Syria War Crossing Into Lebanon, Bringing With It Al-Qaida Style Jihad

Latest suicide bombing against Hezbollah could ultimately have severe consequences for Israel.

Amos Harel
Amos Harel
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Amos Harel
Amos Harel

The suicide bombing on Tuesday in Hezbollah’s home turf in Beirut is yet another sign that Al-Qaida-style Sunni jihadists are now going after the powerful Shi’ite organization in Lebanon, just as Hezbollah has gone after them in the Syrian civil war.

Responsibility for the bombing in the Lebanese capital’s Dahiyeh neighborhood was claimed by an organization called the Lebanese Nusra Front, apparently an offshoot of the Nusra Front in Syria, an extremist Sunni organization that draws inspiration from Al-Qaida and operates mainly in southern Syria.

This was the second bombing in Dahiyeh this month. In the first, a booby-trapped car exploded about 100 meters from one of Hezbollah’s main command posts.

The Nusra Front fighting the Assad regime’s forces and their Hezbollah allies in Syria recently announced the opening of an office in Tripoli, in northern Lebanon. It’s not clear how credible this announcement, published on a Twitter account affiliated with the group, actually is. But its implications, like those of many other incidents in Lebanon in recent months, are clear: The Syrian civil war has reached Lebanon – and with it, Al-Qaida’s ideological children, the global jihad organizations.

Extremist Sunni groups were also behind this month’s explosion in the Shi’ite city of Hermel, several rocket attacks on Dahiyeh, and a November attack on the Iranian embassy in Beirut. In addition, a senior Hezbollah official, Hassan al-Laqis, was assassinated in Beirut; some Lebanese believe Sunni militias were responsible for that as well, but others blame Israel.

Though Hezbollah currently seems as if it is absorbing more blows than it is landing (via the exact same methods it has used to impose a reign of terror on Lebanon for three decades), the organization isn’t remaining idle. Less than a month ago, former minister Mohamad Chatah, a leader of the anti-Syrian camp, was murdered in Beirut, an attack attributed to Hezbollah. At his funeral, the black flags of Sunni jihadi groups were visible, to the surprise of many participants – further evidence of the growing extremism sweeping the country.

Lebanon’s transitional government and its security services are both trying to maneuver between the warring camps, but don’t always exercise the requisite delicacy. Earlier this month, Majid al-Majid, leader of an extremist Sunni group called the Abdullah Azzam Brigades, died in a Lebanese jail. His organization was behind several attacks on Shi’ite communities in Lebanon, as well as rocket fire on Israel. Lebanese intelligence had pursued Majid, who had serious kidney problems, for some time, and finally caught him after discovering that he periodically checked into a hospital in Sidon – the only one in southern Lebanon that offers dialysis treatments suited to his case – under an alias. His death in prison was apparently due not to torture, but to lack of dialysis.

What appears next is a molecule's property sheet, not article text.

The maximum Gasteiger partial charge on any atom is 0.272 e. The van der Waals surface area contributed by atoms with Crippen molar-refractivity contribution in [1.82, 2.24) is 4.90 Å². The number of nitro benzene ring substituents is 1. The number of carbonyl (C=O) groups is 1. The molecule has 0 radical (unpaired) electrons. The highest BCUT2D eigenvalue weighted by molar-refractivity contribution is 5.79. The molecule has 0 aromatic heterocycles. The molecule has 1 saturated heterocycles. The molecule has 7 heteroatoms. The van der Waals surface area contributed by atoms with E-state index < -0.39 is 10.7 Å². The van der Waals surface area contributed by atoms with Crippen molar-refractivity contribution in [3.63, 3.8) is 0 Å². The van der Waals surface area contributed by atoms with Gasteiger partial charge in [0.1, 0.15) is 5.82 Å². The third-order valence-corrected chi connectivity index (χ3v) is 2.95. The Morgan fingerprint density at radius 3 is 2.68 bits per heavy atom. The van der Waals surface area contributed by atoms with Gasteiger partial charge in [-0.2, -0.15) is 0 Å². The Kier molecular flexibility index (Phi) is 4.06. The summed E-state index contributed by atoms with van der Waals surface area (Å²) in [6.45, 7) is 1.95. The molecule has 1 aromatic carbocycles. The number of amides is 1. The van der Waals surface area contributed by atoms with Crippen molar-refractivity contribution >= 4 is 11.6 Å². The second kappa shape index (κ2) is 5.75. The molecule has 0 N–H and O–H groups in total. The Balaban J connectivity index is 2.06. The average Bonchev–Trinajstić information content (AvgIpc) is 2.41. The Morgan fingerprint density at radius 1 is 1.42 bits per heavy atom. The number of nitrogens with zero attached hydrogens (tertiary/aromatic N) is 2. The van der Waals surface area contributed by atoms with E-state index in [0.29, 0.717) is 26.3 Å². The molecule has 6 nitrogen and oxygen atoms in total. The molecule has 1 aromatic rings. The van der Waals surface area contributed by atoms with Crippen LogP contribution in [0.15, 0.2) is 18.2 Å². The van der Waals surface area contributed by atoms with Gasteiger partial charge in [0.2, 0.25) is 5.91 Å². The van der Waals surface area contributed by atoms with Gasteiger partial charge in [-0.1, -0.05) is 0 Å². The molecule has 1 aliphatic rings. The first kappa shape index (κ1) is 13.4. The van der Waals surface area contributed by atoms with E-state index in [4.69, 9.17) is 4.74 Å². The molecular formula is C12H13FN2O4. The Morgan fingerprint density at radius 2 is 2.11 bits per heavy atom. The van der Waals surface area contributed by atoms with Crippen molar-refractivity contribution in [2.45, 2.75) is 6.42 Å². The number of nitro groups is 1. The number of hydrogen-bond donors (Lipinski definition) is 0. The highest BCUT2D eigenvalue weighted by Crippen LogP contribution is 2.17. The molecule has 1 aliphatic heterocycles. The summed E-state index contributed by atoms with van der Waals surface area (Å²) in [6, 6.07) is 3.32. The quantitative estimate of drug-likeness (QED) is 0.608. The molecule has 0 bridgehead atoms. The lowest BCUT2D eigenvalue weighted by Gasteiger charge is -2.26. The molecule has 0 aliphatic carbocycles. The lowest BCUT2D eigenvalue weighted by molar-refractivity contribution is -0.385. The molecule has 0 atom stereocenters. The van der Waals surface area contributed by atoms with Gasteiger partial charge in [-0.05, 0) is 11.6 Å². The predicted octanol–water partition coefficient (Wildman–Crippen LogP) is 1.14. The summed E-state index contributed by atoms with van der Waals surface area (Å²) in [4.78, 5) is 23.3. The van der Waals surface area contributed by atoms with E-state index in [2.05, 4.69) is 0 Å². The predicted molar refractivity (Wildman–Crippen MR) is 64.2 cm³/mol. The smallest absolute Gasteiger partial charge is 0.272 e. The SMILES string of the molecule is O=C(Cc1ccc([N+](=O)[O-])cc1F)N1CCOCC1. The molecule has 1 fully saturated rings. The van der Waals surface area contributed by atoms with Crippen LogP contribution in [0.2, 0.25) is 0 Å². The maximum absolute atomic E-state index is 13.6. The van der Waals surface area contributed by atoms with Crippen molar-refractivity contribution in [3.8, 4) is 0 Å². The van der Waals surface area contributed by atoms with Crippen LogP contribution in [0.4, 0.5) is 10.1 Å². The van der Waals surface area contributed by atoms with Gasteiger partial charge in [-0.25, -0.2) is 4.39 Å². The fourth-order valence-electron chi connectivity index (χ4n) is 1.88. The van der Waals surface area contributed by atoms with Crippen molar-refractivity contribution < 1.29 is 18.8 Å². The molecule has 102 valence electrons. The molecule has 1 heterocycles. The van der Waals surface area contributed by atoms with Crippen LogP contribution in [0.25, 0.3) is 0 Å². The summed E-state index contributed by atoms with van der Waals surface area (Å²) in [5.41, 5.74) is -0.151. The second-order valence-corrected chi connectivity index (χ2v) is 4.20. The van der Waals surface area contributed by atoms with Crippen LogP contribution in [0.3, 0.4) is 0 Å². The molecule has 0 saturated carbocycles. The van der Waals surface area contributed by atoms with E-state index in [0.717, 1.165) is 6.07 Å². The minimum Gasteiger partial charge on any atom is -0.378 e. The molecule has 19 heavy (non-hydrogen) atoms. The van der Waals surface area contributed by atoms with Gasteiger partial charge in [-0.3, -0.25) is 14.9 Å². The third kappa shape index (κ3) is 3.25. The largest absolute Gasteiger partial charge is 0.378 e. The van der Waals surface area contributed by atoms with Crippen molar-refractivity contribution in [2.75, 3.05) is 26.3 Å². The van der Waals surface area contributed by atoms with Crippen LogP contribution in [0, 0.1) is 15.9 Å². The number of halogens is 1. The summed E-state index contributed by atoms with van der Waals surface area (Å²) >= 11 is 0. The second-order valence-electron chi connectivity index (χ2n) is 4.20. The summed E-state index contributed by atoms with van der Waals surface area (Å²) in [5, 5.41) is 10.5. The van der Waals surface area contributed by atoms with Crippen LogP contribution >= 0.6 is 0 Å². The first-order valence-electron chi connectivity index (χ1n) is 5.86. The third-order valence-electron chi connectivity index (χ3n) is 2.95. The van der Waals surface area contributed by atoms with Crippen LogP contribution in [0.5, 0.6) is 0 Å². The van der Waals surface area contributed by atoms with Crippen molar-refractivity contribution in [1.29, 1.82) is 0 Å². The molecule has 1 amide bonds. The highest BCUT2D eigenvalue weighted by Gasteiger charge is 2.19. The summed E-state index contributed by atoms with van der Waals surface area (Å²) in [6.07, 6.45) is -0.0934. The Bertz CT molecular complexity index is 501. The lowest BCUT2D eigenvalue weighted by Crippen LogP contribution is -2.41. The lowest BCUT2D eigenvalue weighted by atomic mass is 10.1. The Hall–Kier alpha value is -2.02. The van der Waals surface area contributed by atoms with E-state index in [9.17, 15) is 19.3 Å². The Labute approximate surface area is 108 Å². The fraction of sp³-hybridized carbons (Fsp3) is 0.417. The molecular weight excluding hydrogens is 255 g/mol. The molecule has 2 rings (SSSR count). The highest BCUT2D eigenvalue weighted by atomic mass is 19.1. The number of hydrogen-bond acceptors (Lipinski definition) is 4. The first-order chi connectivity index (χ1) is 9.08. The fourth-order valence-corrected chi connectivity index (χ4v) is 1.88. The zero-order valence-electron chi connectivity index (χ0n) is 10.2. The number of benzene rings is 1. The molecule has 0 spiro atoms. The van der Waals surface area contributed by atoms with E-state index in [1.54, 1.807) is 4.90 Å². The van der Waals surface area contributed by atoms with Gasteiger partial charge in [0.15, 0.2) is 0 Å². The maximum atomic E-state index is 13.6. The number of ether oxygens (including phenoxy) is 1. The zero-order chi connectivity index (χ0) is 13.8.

The Sunni groups’ increased activity has already raised tensions between Lebanon and Israel, due to two incidents of rocket fire on northern Israel (in August and December 2013) and the murder of soldier Shlomi Cohen at an Israel Defense Forces outpost in Rosh Hanikra on December 15. Cohen’s killer, a Sunni soldier in the Lebanese Army, turned himself in to the Lebanese authorities the next day. He is currently under arrest, and Lebanon has promised both the United Nations and Israel that he will be court-martialed. Israel suspects he was influenced by extremist Sunni organizations, even though he didn’t officially belong to any of them.

Feverish consultations between Israel and Lebanon on the night of Cohen’s killing prevented a serious escalation on the border. The United Nations gave Israel regular reports from the Lebanese authorities, starting about an hour after the shooting, and contributed to calming the situation. A trilateral commission of Israeli, Lebanese and UN representatives met the next day, at which time the Lebanese Army reported the suspect’s arrest. The commission is slated to meet again next week.

When questioned, the suspect claimed he thought Cohen was threatening him – a story not supported by the facts. But in the same breath, he admitted that he shot at the IDF vehicle carrying the soldier while it was driving on the Israeli side of the border.

Israel was quickly convinced that the shooter had acted on his own initiative, and that Lebanon would work to restore quiet to the border. Nevertheless, Jerusalem recently protested to both Beirut and the United Nations over a speech by a senior Lebanese Army officer in Marjayoun, in which he promised that the army would continue to defend Lebanon’s sovereignty. That was interpreted as a statement of support for the soldier who shot Cohen.

Meanwhile, another danger also hovers in the background: the possibility of a clash between Israel and Hezbollah, precisely because of the latter’s deteriorating situation in Lebanon. Senior defense officials don’t consider this an immediate danger; they think Hezbollah is currently too bogged down in the Syrian civil war, and too fearful of a harsh Israeli military response, to risk military action against Israel. Nevertheless, Israel must prepare for the possibility that the enormous upheaval in Syria and Lebanon could ultimately have severe consequences for Israel’s northern border as well.

Lebanese army soldiers and forensic inspectors gather to examine the site of an explosion in the Dahiyeh neighborhood of Beirut, January 2014.Credit: Reuters

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